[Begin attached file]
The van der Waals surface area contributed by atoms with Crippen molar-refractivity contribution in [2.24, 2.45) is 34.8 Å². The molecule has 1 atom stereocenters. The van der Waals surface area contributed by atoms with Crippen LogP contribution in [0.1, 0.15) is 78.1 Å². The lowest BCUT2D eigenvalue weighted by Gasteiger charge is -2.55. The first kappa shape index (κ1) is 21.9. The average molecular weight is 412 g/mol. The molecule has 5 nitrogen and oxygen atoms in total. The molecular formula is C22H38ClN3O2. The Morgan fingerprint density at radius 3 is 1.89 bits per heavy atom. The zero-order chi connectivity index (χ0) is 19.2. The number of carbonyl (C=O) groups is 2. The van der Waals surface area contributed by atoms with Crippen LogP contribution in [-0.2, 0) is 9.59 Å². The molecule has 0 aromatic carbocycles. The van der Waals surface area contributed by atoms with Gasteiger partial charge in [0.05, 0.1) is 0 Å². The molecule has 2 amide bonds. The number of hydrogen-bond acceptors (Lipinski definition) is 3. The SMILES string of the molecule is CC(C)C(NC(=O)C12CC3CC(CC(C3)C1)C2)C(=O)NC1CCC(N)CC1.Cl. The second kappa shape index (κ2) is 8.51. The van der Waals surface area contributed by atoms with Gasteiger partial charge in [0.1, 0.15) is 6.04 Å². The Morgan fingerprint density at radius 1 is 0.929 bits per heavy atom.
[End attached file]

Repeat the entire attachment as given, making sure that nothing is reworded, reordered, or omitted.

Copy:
The van der Waals surface area contributed by atoms with Crippen molar-refractivity contribution in [2.24, 2.45) is 34.8 Å². The molecule has 1 atom stereocenters. The van der Waals surface area contributed by atoms with Crippen LogP contribution in [0.1, 0.15) is 78.1 Å². The lowest BCUT2D eigenvalue weighted by Gasteiger charge is -2.55. The first kappa shape index (κ1) is 21.9. The average molecular weight is 412 g/mol. The molecule has 5 nitrogen and oxygen atoms in total. The molecular formula is C22H38ClN3O2. The Morgan fingerprint density at radius 3 is 1.89 bits per heavy atom. The zero-order chi connectivity index (χ0) is 19.2. The number of carbonyl (C=O) groups is 2. The van der Waals surface area contributed by atoms with Crippen LogP contribution in [-0.2, 0) is 9.59 Å². The molecule has 0 aromatic carbocycles. The van der Waals surface area contributed by atoms with Gasteiger partial charge in [0.05, 0.1) is 0 Å². The molecule has 2 amide bonds. The number of hydrogen-bond acceptors (Lipinski definition) is 3. The SMILES string of the molecule is CC(C)C(NC(=O)C12CC3CC(CC(C3)C1)C2)C(=O)NC1CCC(N)CC1.Cl. The second kappa shape index (κ2) is 8.51. The van der Waals surface area contributed by atoms with Gasteiger partial charge in [0.1, 0.15) is 6.04 Å². The Morgan fingerprint density at radius 1 is 0.929 bits per heavy atom.